Sub-Saharan Africa’s Afrox, has revealed that ozone might be a viable solution for cyanide destruction in the gold mining sector, following trials at a gold mine currently in operation in South Africa.
Although cyanide has long been identified as a hazardous and controversial chemical, to date there is no viable replacement for processing gold ore, and it continues to be a key reagent in the extraction of gold.
Due to this hazardous nature, cyanide management is at the forefront of safety concerns at mines. Now however, cyanide destruction via ozonation has been given the green light by Afrox as an ideal solution to destroy or eliminate harmful cyanide species in gold processing solutions.
With Afrox already supplying oxygen through the Goldox application to most of the mines, utilising ozone for cyanide destruction could become a very feasible process.
In addition, Linde is developing technology that will significantly improve the efficiency of converting oxygen to ozone, thereby reducing the operating costs of using ozone for cyanide destruction.
As a first step in commercialising the use of ozone in cyanide destruction, Afrox embarked on a trial at an operating gold mine, Transvaal Gold Mining Estate (TGME), which is currently employing the Afrox Goldox application.
TGME expressed interest in the trial as cyanide destruction in their tailings is a long-term environmental requirement for the mine. The trial was conducted on the gold plant tailings prior to deposition on the tailings dam. The ozone was produced using on-site gaseous oxygen and a portable generator.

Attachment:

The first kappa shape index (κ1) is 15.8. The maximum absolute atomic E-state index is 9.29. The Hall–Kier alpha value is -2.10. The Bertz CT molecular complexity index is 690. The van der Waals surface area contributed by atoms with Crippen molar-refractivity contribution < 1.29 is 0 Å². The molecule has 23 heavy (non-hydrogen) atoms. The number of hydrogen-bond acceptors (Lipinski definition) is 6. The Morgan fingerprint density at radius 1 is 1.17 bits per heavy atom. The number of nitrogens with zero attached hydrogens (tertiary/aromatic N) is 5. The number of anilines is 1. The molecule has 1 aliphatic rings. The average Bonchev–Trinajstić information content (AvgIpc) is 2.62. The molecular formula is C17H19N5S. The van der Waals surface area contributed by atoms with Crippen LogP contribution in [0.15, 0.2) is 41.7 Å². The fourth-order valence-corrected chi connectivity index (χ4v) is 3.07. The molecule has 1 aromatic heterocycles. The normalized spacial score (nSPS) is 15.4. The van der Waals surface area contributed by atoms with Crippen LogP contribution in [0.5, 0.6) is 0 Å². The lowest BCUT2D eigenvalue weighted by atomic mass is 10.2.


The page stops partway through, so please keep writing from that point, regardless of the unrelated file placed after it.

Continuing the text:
The ozone gas produced was injected using a sparger into the tailings to ensure optimal reaction efficiency before it was pumped into the tailings dam. Samples were taken at the pump and analysed for free cyanide to determine the effectiveness of the cyanide destruction. The trial indicated that cyanide oxidation occurred quickly, with free cyanide being reduced by in excess of 85%. The ozone consumption during the trial was approximately 2 g of ozone per gram of cyanide, similar to the theoretical value of 1.85 g of ozone per gram of cyanide.
Results were encouraging, suggesting that using ozone in cyanide destruction could prove to be a viable process route for gold plants with available oxygen wishing to reduce cyanide levels in their tailings.
Following a series of accidents involving cyanide in gold mines, the most notable being a spill of cyanide tailings into the Danube river system in Romania in 2000, environmentalists and other stakeholders convened to develop the International Cyanide Management Code (ICMC).
The Code was developed under the auspices of the United Nations Environmental Programme to improve cyanide management on mines, thereby reducing the frequency and severity of cyanide releases.
The Code was completed in 2002 and although compliance was voluntary by 2004, has been implemented by the world’s major gold producers. The fundamental objective of the code is to manage the use of cyanide in the gold process to limit the release of solutions containing cyanide into the environment from spillages and tailings disposal.
There are a number of proven processes that destroy or eliminate harmful cyanide species in gold processing solutions, each with advantages and disadvantages, but none offering an ideal solution. Cyanide destruction through ozonation is a technically proven process and is environmentally friendly; however, it has not been used mainly due to a lack of demand as a result of the relatively high capital and operating (oxygen) cost compared to other processes.